Getting your prints to match what you see on your monitor is one of the biggest challenges you’ll face when dealing with digital art or photography. This article explains how you can use printer- and paper-specific instructions—called profiles—to achieve more accurate results.
The first step, however, is to understand the different ways in which color is produced by monitors and printers. Once you understand that, the whole “color-matching” problem starts to make a lot more sense.
How monitors and printers work
A monitor’s surface is made from glass (or other transparent material) and, depending on the type, produces colors with phosphors, LCD elements, or other light-emitting technology. Printers, on the other hand, use a combination of opaque paper, reflected light, and CMYK ink (short for cyan, magenta, yellow, and black). Newer printers designed for fine art prints can also use additional colors like light cyan, light magenta, several varieties of black, and so on.
Given these two completely different approaches for creating color, it’s a miracle that any images on your monitor look like the ones you print. And because there are a slew of monitors and printers on the market—each using different printing technologies—your art will look different simply because of the monitor or printer you’re using at that moment. Even changing the paper in your printer makes a big difference in how designs, artwork, or photos will print.
Therefore, the only way to achieve consistent printing results is to know which printer your art is headed for, which color mode that printer wants your art to be in, what range of colors that printer can reproduce on paper, and which paper you’re using. Whew!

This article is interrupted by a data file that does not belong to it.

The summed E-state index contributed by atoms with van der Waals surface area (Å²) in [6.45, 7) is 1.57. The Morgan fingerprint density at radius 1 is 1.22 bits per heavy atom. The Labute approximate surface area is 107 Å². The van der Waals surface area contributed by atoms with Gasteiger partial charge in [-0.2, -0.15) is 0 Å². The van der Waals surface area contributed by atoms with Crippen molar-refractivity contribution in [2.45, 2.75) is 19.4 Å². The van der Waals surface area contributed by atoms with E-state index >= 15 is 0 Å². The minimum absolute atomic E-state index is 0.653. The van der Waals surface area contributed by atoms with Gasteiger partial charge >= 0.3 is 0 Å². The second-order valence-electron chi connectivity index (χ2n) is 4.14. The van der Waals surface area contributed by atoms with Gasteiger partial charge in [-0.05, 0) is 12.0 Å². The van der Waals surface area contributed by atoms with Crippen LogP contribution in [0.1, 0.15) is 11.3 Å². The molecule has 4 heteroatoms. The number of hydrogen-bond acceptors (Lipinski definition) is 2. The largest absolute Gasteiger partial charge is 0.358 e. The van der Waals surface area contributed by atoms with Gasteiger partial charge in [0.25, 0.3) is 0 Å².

Once you get that information, you can communicate it to the program you’re printing with. This article describes how you can make that happen in programs such as iPhoto, GraphicConverter, Adobe Photoshop Elements, and Photoshop CS5.
Understanding color gamuts and profiles
In most cases, your painting or image starts life in RGB color mode (short for red, green, and blue) and eventually ends up being converted to some version of CMYK when it’s printed (by the printer itself or manually by you in a program like GraphicConverter, Photoshop Elements, or Photoshop). How do those two color modes differ? By the range of colors they can reproduce, called a color gamut.
For example, an RGB monitor can reproduce one range of colors and a CMYK printer can reproduce another (and no printer on the planet can produce a color range as wide as your eyes can see). While the color ranges of monitors and printers usually overlap, they’re rarely identical. Your printer’s color gamut depends on the specific combination of printing technologies you’re using, including the following:
• Colorants (color-producing substances). The printers you’re likely to encounter include inkjet and laser printers, commercial offset presses, and digital presses. Some printers, like commercial offset presses, use pigment-based inks to create color. Others, like inkjets, use dye-based inks, and still others, like laser printers and digital presses (which are like fancy laser printers), use toners.